A number of species listed as "threatened" on the Endangered Species Act live in Grand Teton National Park. The best known of those species is the grizzly bear (Ursos arctos). Nearly eliminated from the ecosystem due to hunting and eradication programs, intensive conservation efforts over the last 40 years allowed grizzly bears to make a remarkable recovery. Today, an estimated 800 grizzly bears live in the Greater Yellowstone Ecosystem.
Candidate for Listing
Whitebark pine trees produce nuts rich in fat and protein, These nuts are a significant source of nutrition for grizzly bears during hyperphagia - the intensive feeding that bears go through prior to hibernation. Two main risks to these sentinels of the high country are mountain pine beetles, a native species, and blister rust, an invasive disease. Verbenone packets, the white packets in the picture, are attached to pine trees to trick mountain pine beetles into infesting another tree.
Species of ConcernIn addition to the threatened species and candidate species, there are also species of concern. Popular, iconic species such as bald eagles, gray wolves, and greater sage grouse are closely monitored every year to track their populations.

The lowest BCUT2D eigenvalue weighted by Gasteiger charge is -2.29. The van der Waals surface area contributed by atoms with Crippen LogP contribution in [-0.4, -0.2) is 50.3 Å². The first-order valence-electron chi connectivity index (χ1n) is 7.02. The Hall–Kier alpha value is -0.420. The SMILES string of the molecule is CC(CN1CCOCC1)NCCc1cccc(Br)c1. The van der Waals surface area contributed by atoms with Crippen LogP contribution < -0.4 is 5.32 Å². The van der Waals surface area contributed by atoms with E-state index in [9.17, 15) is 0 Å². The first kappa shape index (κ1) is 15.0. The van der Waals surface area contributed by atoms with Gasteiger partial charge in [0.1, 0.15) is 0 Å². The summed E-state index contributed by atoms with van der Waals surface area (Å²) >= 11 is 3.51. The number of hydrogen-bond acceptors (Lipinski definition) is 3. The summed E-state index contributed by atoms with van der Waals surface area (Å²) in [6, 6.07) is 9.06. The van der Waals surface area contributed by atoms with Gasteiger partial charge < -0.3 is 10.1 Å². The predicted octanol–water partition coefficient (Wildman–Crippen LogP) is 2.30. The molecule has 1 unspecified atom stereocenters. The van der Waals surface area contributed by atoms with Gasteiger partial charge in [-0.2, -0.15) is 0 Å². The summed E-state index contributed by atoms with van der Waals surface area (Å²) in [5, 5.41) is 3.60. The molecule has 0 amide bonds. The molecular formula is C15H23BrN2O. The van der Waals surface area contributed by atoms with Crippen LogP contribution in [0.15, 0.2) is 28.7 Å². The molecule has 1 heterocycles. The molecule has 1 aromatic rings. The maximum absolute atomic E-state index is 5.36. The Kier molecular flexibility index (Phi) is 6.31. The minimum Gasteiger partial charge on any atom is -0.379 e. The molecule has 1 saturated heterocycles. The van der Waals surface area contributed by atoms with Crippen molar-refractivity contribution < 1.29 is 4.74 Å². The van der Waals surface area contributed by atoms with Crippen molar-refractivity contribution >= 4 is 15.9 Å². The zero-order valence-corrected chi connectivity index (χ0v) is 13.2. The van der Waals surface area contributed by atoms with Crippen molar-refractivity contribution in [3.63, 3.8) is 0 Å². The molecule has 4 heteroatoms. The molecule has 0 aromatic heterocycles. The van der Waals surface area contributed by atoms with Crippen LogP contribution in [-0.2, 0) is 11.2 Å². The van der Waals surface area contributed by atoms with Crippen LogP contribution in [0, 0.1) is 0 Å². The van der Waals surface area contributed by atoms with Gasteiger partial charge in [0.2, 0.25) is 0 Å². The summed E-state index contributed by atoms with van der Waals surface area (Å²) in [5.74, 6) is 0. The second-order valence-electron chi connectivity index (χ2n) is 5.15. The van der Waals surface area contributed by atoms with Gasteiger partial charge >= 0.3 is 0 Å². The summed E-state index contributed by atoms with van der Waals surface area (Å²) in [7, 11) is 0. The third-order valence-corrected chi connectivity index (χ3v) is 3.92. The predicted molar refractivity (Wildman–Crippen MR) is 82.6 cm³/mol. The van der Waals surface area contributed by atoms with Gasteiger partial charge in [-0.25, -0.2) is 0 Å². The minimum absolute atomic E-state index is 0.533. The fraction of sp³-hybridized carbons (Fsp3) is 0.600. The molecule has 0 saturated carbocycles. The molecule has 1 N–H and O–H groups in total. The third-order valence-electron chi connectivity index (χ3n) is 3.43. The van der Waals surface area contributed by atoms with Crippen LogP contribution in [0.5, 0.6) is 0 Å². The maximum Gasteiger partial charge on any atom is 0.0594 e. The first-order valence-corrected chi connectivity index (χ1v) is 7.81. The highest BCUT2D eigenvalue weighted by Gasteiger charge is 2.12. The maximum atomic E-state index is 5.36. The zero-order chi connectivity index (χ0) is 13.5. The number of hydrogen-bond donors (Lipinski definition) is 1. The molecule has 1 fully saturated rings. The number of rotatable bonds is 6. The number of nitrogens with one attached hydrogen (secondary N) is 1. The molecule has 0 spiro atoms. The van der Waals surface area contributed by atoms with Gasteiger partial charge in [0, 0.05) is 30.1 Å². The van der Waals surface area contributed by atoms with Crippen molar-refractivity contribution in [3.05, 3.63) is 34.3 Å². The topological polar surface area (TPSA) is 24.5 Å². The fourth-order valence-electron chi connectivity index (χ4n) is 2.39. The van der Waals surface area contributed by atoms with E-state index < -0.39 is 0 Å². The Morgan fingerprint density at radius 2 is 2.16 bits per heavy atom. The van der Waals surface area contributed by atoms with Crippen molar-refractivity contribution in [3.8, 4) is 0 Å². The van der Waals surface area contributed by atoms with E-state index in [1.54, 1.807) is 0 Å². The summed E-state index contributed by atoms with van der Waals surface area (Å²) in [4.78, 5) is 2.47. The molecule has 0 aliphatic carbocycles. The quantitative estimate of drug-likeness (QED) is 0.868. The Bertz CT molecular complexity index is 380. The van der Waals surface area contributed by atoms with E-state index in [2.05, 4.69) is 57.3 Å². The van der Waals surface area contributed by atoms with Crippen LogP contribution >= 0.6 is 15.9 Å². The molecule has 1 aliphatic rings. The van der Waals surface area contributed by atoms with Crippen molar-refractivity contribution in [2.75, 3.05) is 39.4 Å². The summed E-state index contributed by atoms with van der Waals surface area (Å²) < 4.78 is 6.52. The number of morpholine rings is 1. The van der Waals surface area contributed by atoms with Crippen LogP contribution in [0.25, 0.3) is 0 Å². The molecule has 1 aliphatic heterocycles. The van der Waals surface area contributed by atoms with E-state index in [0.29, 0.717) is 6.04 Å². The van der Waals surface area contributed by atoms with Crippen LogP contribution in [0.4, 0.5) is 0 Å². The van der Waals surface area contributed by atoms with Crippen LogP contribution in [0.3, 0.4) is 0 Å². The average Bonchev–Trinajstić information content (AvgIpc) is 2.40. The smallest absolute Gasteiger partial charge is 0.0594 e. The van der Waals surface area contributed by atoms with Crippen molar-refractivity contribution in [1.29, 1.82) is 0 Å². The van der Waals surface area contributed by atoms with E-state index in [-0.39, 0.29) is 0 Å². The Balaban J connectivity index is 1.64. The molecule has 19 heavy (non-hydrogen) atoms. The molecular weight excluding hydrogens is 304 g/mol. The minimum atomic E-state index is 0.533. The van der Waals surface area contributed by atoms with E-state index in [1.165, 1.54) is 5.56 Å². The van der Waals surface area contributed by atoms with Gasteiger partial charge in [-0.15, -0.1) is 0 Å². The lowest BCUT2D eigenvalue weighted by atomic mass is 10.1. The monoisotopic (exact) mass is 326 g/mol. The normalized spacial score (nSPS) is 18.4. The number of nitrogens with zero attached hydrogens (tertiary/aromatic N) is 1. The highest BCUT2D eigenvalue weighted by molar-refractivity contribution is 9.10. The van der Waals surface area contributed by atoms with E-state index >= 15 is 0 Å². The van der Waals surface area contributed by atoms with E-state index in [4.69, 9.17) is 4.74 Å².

Bald eagles (Haliaeetus leucocephalus) thrive along the Snake and Gros Ventre rivers. They feed primarily on fish, but also feed on small mammals, waterfowl, and carrion. Once considered an endangered species, these majestic birds have experienced a dramatic recovery. In 2018, thirteen pairs nested and fledged 13 eaglets. Look for these birds soaring over the water in the park.
Gray wolves (Canis lupus) introduced into Yellowstone in 1995 expanded their territories south into Grand Teton National Park by 1999. In 2018, a minimum of 32 wolves in 4 packs resided in Jackson Hole and the Teton Range. The species has been on and off the endangered species list, but is currently de-listed. Look for the largest member of the dog family to form packs. Unlikely coyotes, wolves may range to white to black and usually in groups.
Greater sage grouse (Centrocercus urophasianus) historically occurred in sagebrush habitats across the American West. Populations have declined dramatically throughout the range over the past 50 years. Sage grouse are best known for their mating displays that they perform each spring in areas called leks. These birds will return to the same leks for generations, and put on quite a display. Look for them at dawn in the early spring performing their dances in open spaces within the sagebrush.
Last updated: April 29, 2020